DBS Bank proved nimble on its feet, shifting focus and strategies to take advantage of opportunities as market volatility dampened the offshore bond market but brightened prospects in Singapore dollars.
“We kept a tight watch on market developments, and we were able to bring and secure alternative solutions to both issuers and investors,” said Clifford Lee, global head of fixed income.
The fixed income team’s deep understanding of the Asian and international markets gave the bank the ability to serve its clients with products ranging from fixed income to liability management and structured products, even as market uncertainties loomed.
DBS focused much of its attention on the resilient Singapore dollar bond market, cementing its position as the leader of the pack with S$6.1bn (US$4.6bn) in volume for a 26.4% share of the home market, according to Refinitiv data.
DBS was at the helm of major deals by Singaporean public issuers, foremost of which was the Republic of Singapore’s sizzling inaugural S$2.4bn green 50-year bond that landed a few milestones, including the world’s first 50-year tenor on a sovereign green bond. As it was the government’s first syndicated issue and debut green bond, the price discovery process was critical.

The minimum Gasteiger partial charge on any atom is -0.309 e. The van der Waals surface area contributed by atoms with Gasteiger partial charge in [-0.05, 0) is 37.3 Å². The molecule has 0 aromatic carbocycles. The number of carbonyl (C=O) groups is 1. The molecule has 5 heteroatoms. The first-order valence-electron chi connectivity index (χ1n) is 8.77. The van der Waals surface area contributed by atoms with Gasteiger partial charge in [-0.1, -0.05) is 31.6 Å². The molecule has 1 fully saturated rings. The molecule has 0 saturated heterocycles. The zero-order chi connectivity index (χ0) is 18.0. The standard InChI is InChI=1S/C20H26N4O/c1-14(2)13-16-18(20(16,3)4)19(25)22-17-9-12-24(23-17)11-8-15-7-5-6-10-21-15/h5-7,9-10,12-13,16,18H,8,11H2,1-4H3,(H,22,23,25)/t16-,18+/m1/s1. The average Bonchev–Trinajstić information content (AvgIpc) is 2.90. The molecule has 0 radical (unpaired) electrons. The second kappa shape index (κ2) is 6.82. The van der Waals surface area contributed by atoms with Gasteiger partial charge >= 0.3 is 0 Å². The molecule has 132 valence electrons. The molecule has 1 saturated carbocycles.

DBS was the sole green structuring adviser for the government’s green bond framework and led the roadshows across Asia and Europe. It also helped navigate market volatility, finding a stable window on August 4 to price the deal.
The bank boosted its credentials as a sustainable financing bank, scoring another sole advisory mandate on Ascott Residence Trust’s sustainability-linked finance framework. The REIT debuted a S$200m five-year sustainability-linked bond at 3.63% in April for which DBS Bank acted as sole bookrunner as well. The note was the first SLB from a hospitality REIT globally.
With its market insight, DBS was in a good position to actively bring European banks to the Singapore dollar market to take advantage of an arbitrage window that resulted in significant savings in post-swap funding costs for its clients. One of these was HSBC Bank which issued Singapore’s largest Tier 2 bond from a foreign bank in 10 years. The S$900m 10-year non-call five that was sold at 5.25% in June saw the global bank save about 20bp–30bp versus a potential new issue in US dollars.
DBS also helped lead Temasek Holdings subsidiary Astrea VII’s US$754m-equivalent ABS, which priced in turbulent markets in May and included the first US dollar Class A-1 tranche offered to retail investors.
In liability management, it was sole dealer as Centurion Corporation exchanged S$38.5m of an outstanding S$55m 5.75% 2024s for new bonds due 2026 with step-up coupons.
To see the digital version of this report, please click here
To purchase printed copies or a PDF, please email email@example.com